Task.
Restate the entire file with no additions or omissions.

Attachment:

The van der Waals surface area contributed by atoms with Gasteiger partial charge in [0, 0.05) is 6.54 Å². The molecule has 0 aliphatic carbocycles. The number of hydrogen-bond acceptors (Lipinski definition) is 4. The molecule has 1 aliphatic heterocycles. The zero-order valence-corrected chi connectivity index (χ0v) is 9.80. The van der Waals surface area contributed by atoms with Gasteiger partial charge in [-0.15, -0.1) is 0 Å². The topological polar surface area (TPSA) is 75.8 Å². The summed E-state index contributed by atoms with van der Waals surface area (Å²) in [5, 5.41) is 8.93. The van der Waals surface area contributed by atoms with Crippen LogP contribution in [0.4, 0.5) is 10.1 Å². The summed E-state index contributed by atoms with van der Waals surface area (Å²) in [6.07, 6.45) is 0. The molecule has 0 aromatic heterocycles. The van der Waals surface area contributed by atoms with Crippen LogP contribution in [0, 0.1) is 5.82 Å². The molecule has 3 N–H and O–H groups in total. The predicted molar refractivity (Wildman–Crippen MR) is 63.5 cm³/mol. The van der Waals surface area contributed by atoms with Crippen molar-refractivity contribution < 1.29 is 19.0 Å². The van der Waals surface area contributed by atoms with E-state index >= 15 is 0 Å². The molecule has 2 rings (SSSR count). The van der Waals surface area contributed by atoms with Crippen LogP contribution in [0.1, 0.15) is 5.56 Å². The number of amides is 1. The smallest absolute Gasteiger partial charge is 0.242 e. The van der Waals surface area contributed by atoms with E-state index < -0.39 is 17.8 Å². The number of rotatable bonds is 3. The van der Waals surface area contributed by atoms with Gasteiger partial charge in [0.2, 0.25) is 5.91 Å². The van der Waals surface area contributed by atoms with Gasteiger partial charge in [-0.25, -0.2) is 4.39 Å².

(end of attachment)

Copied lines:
The van der Waals surface area contributed by atoms with Gasteiger partial charge in [0, 0.05) is 6.54 Å². The molecule has 0 aliphatic carbocycles. The number of hydrogen-bond acceptors (Lipinski definition) is 4. The molecule has 1 aliphatic heterocycles. The zero-order valence-corrected chi connectivity index (χ0v) is 9.80. The van der Waals surface area contributed by atoms with Gasteiger partial charge in [-0.15, -0.1) is 0 Å². The topological polar surface area (TPSA) is 75.8 Å². The summed E-state index contributed by atoms with van der Waals surface area (Å²) in [5, 5.41) is 8.93. The van der Waals surface area contributed by atoms with Crippen LogP contribution in [0.4, 0.5) is 10.1 Å². The summed E-state index contributed by atoms with van der Waals surface area (Å²) in [6.07, 6.45) is 0. The molecule has 0 aromatic heterocycles. The van der Waals surface area contributed by atoms with Crippen LogP contribution in [0, 0.1) is 5.82 Å². The molecule has 3 N–H and O–H groups in total. The predicted molar refractivity (Wildman–Crippen MR) is 63.5 cm³/mol. The van der Waals surface area contributed by atoms with Crippen molar-refractivity contribution < 1.29 is 19.0 Å². The van der Waals surface area contributed by atoms with E-state index >= 15 is 0 Å². The molecule has 2 rings (SSSR count). The van der Waals surface area contributed by atoms with Crippen LogP contribution in [0.1, 0.15) is 5.56 Å². The number of amides is 1. The smallest absolute Gasteiger partial charge is 0.242 e. The van der Waals surface area contributed by atoms with E-state index < -0.39 is 17.8 Å². The number of rotatable bonds is 3. The van der Waals surface area contributed by atoms with Gasteiger partial charge in [0.2, 0.25) is 5.91 Å². The van der Waals surface area contributed by atoms with Gasteiger partial charge in [-0.25, -0.2) is 4.39 Å².